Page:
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  5. "かのじょはかさをさしていません。"

"かのじょはかさをさしていません。"

Translation:She is not putting up her umbrella.

July 3, 2017

28 Comments


https://www.duolingo.com/profile/leeviticus

Rihanna has given up on you


https://www.duolingo.com/profile/Mtg86

彼女は傘を差していません。


https://www.duolingo.com/profile/Ashley457984

"She doesn't put up the umbrella" isnt accepted, but is more accurate.


https://www.duolingo.com/profile/kelsi602

さしています is the progressive form: "putting"


https://www.duolingo.com/profile/V2Blast

Yep. And さしていません is the negation of the progressive tense.


https://www.duolingo.com/profile/MaynardHogg

Nope. ている doesn't always mean progressive. More like present perfect here.

死んている = He's dead, Jim.


https://www.duolingo.com/profile/MKanai

Does "put up" here mean "open" or "put away"?


https://www.duolingo.com/profile/V2Blast

The former. "Using" instead of "putting up" also works.


https://www.duolingo.com/profile/Achim349471

No, she is possibly putting it up for sale. The only context in which i would 'put up' an umbrella


https://www.duolingo.com/profile/RobbPorter

"putting up" is just as common as "using", in English, when referring to an umbrella.


https://www.duolingo.com/profile/mccollumj

My dictionary has so many definitions for 差す ( さす )... is there any rule for when it would usually be used with which meaning?


https://www.duolingo.com/profile/MaynardHogg

One has to look at the direct object—i.e., the collocations.


https://www.duolingo.com/profile/MattSpano2

To put up To me means.. To put away... I get what they're trying to say, but i think the translation should read "She is not opening her umbrella."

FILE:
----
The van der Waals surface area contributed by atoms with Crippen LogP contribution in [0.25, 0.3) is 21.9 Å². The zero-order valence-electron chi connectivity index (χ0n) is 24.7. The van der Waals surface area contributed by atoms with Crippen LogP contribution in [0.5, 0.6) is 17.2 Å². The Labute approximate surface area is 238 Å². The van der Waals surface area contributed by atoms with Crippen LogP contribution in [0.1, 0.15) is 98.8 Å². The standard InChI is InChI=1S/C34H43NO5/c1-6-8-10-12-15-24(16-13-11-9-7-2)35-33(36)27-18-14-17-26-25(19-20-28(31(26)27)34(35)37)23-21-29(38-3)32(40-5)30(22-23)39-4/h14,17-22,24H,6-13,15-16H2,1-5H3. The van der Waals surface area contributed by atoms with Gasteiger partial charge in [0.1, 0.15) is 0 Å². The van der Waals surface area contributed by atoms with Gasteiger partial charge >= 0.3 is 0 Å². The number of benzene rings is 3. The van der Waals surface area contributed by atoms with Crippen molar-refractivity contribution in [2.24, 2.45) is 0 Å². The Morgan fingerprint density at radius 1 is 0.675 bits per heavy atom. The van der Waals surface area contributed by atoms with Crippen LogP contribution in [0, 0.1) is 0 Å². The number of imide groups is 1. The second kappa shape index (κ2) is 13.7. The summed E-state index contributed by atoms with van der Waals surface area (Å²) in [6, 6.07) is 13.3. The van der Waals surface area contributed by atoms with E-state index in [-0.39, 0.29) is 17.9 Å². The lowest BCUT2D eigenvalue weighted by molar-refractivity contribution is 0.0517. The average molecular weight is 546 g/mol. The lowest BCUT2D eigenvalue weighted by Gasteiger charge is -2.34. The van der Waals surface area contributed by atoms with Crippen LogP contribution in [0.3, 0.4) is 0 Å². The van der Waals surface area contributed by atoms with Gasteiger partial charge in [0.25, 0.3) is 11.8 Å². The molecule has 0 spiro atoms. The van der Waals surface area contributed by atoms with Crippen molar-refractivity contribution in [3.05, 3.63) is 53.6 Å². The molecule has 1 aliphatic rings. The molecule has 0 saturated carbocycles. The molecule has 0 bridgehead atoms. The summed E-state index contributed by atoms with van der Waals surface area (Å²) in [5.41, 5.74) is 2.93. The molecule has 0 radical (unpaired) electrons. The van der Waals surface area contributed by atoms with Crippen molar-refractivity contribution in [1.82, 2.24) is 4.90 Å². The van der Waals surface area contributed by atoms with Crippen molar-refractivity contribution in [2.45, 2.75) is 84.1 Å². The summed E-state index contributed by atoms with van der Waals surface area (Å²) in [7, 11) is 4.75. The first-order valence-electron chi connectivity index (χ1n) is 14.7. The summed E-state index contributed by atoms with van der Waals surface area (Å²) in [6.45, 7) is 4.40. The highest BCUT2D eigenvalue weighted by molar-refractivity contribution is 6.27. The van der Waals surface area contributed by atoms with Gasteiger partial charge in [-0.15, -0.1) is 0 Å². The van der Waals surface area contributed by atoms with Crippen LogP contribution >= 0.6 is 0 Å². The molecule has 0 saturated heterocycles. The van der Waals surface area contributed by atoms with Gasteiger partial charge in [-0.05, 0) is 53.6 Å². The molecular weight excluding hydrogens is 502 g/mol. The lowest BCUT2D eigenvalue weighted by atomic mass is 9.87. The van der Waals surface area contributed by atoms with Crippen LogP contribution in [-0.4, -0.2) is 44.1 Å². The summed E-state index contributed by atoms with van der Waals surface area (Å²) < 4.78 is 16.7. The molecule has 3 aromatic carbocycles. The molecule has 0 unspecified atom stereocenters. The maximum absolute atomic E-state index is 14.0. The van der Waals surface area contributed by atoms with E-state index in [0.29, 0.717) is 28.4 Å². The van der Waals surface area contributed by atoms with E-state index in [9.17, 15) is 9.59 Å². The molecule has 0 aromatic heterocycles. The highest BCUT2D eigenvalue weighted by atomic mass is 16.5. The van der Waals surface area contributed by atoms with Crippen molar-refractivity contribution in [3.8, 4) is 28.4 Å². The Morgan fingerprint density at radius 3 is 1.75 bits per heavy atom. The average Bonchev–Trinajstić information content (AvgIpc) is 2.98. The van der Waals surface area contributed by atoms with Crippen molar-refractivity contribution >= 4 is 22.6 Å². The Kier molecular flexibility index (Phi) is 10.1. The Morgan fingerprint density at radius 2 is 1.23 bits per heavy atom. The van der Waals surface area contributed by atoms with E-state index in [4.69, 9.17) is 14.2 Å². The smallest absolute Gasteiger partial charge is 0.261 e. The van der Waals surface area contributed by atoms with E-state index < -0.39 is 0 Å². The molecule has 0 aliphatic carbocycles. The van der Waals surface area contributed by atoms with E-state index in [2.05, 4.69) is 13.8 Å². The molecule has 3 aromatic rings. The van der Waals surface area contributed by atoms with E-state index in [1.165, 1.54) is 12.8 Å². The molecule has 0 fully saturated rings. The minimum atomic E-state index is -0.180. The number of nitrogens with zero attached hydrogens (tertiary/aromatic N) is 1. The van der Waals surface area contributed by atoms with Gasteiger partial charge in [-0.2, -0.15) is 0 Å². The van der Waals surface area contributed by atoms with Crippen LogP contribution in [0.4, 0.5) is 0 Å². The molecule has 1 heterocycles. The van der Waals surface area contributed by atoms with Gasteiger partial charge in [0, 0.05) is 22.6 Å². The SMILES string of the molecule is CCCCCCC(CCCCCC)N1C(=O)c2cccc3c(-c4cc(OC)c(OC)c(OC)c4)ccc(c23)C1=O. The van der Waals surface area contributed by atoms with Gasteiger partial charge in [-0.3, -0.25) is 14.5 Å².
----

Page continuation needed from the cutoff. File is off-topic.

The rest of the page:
https://www.duolingo.com/profile/hmcliesh1

"She is not putting her umbrella up " was marked wrong.


https://www.duolingo.com/profile/MaynardHogg

As well it should be.


https://www.duolingo.com/profile/5lectro

Is this even proper english?


https://www.duolingo.com/profile/MaynardHogg

I don't know, but it doesn't correspond to the Japanese.


https://www.duolingo.com/profile/_Othique_

Would you be able to use "彼女の..." or is it only は?


https://www.duolingo.com/profile/KMosuzu

No, you cannot say so in this context. 彼女の傘を差していません means 「の」is showing possession therefore it will mean '(Whoever the person) is not putting up HER umbrella.'

If there is this guy is putting up a lovely flower-patterned umbrella. Then his friends saw him. One friend asked, 'Is he putting up his GF's umbrella?' and the other friend replied, 'Nah, he is not putting up her umbrella but his own.' then 彼女の傘を is possible.


https://www.duolingo.com/profile/_Othique_

The answer according to duolingo says it is HER umbrella. 彼女は傘を差していません。 She is not putting up THE umbrella. 彼女の傘を差していません。 She is not putting up HER umbrella.

If this is how it is, then the duo answer is wrong, and I need to report it.


https://www.duolingo.com/profile/MaynardHogg

Her, the, an all work.


https://www.duolingo.com/profile/_Othique_

Still wondering this... 彼女の傘を差していません? Otherwise it's technically "She will not put up the umbrella."


https://www.duolingo.com/profile/MaynardHogg

She is the actor/agent—i.e., subject (or topic).


https://www.duolingo.com/profile/Fuad989

why is " she is not opening her umbrella" wrong?


https://www.duolingo.com/profile/MaynardHogg

The semantis of the verb dictate what in English would be perfect: She hasn't opened an umbrella.


https://www.duolingo.com/profile/AlanS.6

Duolingo won't accept "She isn't holding up her umbrella." Does the verb 差す refer only to the act of raising an object?


https://www.duolingo.com/profile/MaynardHogg

Hmm. That fits the facts, but not the Japanese verb.


https://www.duolingo.com/profile/BenJammin234988

She remains wet as she waits for him to come.

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